Potential causes of contamination of poultry during the slaughtering and processing procedures include contact of the carcass with body parts that contain a high microbial load (e.g. feathers, feet, intestinal contents), use of contaminated equipment, and physical manipulation of the meat (e.g. deboning, cutting, mincing).

Prevention of microbial contamination involves careful regulation and monitoring of the farms, slaughtering and processing plants, proper handling and storage, validated routine cleaning procedures and adequate cooking of raw and processed poultry products.

Poultry provides an excellent medium for the growth of microorganisms. The principal spoilage bacteria found on poultry include Pseudomonas, Staphylococcus, Micrococcus, Acinetobacter, and Moraxella. In addition, poultry often supports the growth of certain pathogenic (disease-causing) bacteria, such as Salmonella spp. and Campylobacter spp.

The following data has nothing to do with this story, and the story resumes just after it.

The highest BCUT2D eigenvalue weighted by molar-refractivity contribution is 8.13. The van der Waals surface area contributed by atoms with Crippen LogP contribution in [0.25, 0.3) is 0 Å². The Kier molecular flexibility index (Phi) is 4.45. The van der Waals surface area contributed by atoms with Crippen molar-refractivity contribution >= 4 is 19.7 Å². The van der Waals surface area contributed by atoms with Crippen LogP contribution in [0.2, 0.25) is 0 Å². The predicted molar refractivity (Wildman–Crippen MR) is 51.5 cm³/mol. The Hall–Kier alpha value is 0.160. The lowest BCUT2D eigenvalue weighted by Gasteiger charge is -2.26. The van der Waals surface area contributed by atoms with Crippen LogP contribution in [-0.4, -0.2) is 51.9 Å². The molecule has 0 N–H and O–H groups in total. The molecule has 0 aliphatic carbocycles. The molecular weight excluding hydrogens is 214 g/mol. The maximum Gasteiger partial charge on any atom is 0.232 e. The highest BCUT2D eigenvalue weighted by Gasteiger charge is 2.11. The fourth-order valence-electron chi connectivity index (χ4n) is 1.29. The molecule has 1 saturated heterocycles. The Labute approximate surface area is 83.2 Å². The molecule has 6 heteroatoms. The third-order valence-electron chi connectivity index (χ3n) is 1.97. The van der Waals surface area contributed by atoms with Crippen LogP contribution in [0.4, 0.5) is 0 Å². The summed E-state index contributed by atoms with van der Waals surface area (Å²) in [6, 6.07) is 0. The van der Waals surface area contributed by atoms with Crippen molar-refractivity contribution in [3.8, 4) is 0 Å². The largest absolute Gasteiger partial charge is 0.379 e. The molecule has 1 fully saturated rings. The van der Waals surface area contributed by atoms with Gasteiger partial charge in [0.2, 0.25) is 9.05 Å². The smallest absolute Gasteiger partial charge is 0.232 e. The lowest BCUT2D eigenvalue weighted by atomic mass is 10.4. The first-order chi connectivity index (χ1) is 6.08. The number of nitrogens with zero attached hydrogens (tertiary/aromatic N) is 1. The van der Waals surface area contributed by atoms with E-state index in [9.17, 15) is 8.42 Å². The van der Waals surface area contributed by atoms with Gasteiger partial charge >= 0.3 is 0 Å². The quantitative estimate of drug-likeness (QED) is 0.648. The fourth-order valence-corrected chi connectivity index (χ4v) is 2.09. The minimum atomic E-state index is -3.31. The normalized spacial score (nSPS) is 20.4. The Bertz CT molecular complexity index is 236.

The organism of great concern and focus currently is Campylobacter spp. It accounts for the most incidents of food borne infection in the UK. The poultry industry is constantly investigating many interventions to reduce the level of bacteria and contamination of raw chicken, with the microorganisms of greatest concern Campylobacter and Salmonella. These interventions range across the whole farming and production process and are being monitored and benchmarked by the poultry industry working in conjunction with the FSA and Retailers

Cleaning in a poultry processing plant involves the removal of large amounts of gross debris from large and hazardous equipment. Typically, medium or high pressure washdown systems are used for rinsing and application of foam detergents and terminal disinfectants.

Dependant on the process, soils vary and include high levels of protein in the early stages of the slaughtering process and fats after the scalding process. Evisceration equipment requires a significant amount of cleaning and inspection due to the nature of debris present at these points in the process.